According to ycharts.com, on average about one million new households are created each year, but since the recession that has dropped to 500,000, spurring trulia.com to say there are “2.4 million” missing households. In his 2011 Berkshire Hathaway shareholders letter, Warren Buffett says, “People may postpone hitching up during uncertain times, but eventually hormones take over. And while ‘doubling-up’ may be the initial reaction of some during a recession, living with in-laws can quickly lose its allure.” While he has made many correct statements, earning billions in the process, this may not be one of them: The number of young adults living with their parents is rising—51 percent of 18-23 year-olds, and 14 percent of those 14-34 years old, live with their parents and have learned cohabitation skills.
Buffett might be concerned because of his investments in housing-related businesses, including Clayton Homes, the largest producer of manufactured homes in North America. While Clayton’s revenue is up 84 percent for the first nine months of this fiscal year, it’s because of increased interest income and lower loan loss provisions—home sales are up only nine percent. While Buffett and others are correct in saying there is pent-up demand for household formation, marriage rates are at their lowest in over 100 years, and the average age of a first marriage is at a century-plus high. Many people are renting and sharing instead of buying, as dailyfinance.com informs MHProNews.com. While the recession may be over, as unemployment has fallen and the stock markets keep going higher, a recession can hurt wages for years afterward. A study by Yale University reports wage losses for those who graduate during a recession range from one percent to 13 percent per year, which adds up to $80,000 over 20 years. With real income stagnant, those children may be living in mom and dad’s basement for several more years. ##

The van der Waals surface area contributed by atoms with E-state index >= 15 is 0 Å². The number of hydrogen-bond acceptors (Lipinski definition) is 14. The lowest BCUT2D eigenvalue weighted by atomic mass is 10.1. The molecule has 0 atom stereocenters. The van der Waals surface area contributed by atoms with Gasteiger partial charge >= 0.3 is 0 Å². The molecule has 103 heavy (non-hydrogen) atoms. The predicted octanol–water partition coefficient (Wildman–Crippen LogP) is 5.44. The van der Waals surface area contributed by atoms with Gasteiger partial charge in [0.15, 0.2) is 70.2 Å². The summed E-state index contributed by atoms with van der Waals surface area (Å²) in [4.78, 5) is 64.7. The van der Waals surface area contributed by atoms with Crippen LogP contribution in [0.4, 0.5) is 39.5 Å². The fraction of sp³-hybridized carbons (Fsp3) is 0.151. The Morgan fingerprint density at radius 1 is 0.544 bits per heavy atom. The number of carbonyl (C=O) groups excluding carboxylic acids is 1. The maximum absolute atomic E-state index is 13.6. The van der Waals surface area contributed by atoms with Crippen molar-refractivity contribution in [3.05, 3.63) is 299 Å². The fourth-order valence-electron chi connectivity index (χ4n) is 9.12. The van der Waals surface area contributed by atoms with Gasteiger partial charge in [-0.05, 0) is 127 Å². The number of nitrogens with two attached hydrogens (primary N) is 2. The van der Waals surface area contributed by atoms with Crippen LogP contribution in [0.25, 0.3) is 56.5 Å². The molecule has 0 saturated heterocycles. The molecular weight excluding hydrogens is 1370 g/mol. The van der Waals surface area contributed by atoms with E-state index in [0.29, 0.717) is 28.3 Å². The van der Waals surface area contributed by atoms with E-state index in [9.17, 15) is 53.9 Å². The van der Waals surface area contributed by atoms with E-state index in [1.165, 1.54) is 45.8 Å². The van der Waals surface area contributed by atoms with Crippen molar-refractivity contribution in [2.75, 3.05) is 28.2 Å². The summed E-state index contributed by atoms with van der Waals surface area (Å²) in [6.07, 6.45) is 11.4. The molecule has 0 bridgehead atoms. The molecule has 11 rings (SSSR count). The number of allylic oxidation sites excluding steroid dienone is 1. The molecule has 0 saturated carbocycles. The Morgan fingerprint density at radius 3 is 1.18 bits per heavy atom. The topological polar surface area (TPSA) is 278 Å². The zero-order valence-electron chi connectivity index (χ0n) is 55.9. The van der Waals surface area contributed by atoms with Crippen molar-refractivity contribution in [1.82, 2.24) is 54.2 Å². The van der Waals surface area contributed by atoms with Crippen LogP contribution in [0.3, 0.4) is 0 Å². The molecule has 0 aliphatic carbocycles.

(Image credit: Fotosearch.com–homeownership fading)